1.Father, hallowed be your name


First and most importantly, our prayers must be directed to our Heavenly Father.

It is interesting to note that the Israelites generally addressed God formally, using words such as these: "Ali" (my Father), or "Abinue" (our Father). In contrast, Jesus used "abba", which is the ordinary, intimate form of the Aramaic word for father. The English equivalent to this word would be "Daddy" or "Papa". Itís like saying: "Our Heavenly Papa Ö" or "Our Heavenly Daddy Ö"

In Matt. 7:7-11, Jesus promises the following:

"Ask and it will be given to you; seek and you will find; knock and the door will be opened to you. For everyone who asks receives; he who seeks finds; and to him who knocks, the door will be opened. Which of you, if his son asks for bread, will give him a stone? Or if he asks for a fish, will give him a snake? If you, then, though you are evil, know how to give good gifts to your children, how much more will your Father in heaven give good gifts to those who ask him!"

Jesus wanted us to know that our relationship with God through prayer is not with a distant being who doesnít understand us, but with a loving papa that cares for us; who allows us to run into His arms and cry, "Daddy! Papa!" Our God is a loving father who considers us His own sons and daughters.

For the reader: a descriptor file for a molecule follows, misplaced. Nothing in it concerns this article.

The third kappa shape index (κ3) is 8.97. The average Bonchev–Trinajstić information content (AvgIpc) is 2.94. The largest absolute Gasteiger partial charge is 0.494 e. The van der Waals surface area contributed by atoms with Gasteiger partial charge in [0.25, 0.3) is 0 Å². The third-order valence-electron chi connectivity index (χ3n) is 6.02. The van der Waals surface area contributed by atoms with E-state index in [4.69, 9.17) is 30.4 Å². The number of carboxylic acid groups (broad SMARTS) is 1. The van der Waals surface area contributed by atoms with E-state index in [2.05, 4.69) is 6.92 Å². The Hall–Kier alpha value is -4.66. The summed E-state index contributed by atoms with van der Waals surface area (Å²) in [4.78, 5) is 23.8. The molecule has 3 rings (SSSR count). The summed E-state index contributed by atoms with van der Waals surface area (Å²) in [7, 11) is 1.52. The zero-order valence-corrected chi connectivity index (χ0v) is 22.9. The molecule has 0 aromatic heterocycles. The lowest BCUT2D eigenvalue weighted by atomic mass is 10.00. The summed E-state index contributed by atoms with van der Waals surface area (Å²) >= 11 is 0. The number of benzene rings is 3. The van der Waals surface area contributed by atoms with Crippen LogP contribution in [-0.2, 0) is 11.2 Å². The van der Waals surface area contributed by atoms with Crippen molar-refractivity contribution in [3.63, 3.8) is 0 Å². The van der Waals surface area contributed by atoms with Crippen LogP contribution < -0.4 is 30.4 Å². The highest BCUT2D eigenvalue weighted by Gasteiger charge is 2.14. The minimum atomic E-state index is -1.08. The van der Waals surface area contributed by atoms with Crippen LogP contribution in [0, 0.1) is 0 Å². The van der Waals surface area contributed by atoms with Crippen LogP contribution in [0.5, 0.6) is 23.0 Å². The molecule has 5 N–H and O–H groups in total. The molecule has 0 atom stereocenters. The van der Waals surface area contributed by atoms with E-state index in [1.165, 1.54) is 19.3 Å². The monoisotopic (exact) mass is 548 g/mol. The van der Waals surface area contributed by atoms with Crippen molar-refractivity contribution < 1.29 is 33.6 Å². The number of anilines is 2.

But letís consider for a moment the rest of the phrase: Hallowed be your name. These words are put here to remind us that though we are to address God as someone who loves us and cares for us as a Papa or a Daddy, he is still our Creator, and He must be approached in an attitude of worship. His Holy name is above any other in the universe. We should never approach Him boastfully and without respect; but humbly, acknowledging Him as being the all-powerful, all-present, eternal, unchangeable, loving God.

We live in a society where children often donít respect their parents. They address them rudely, refuse to obey, and only come to them when they need something. All too often, when parents get too old to care for themselves, they are put into nursing homes; for their children are just too busy to take care of them.

In this light, it would seem that approaching God reverently and humbly stands in direct contrast to the idea of God as our Papa. But does it? The fifth commandment says: "Honor your father and your mother" (Exodus 20:12). If we are counseled to respect our parents on earth, even when sometimes they may not deserve it, then how much more honor and respect does our Heavenly Daddy merit?

"Heavenly Papa, holy is your name. I love You, Daddy, and I humbly come into Your presence to talk to You. Guide me, for I am lost without Your counsel."

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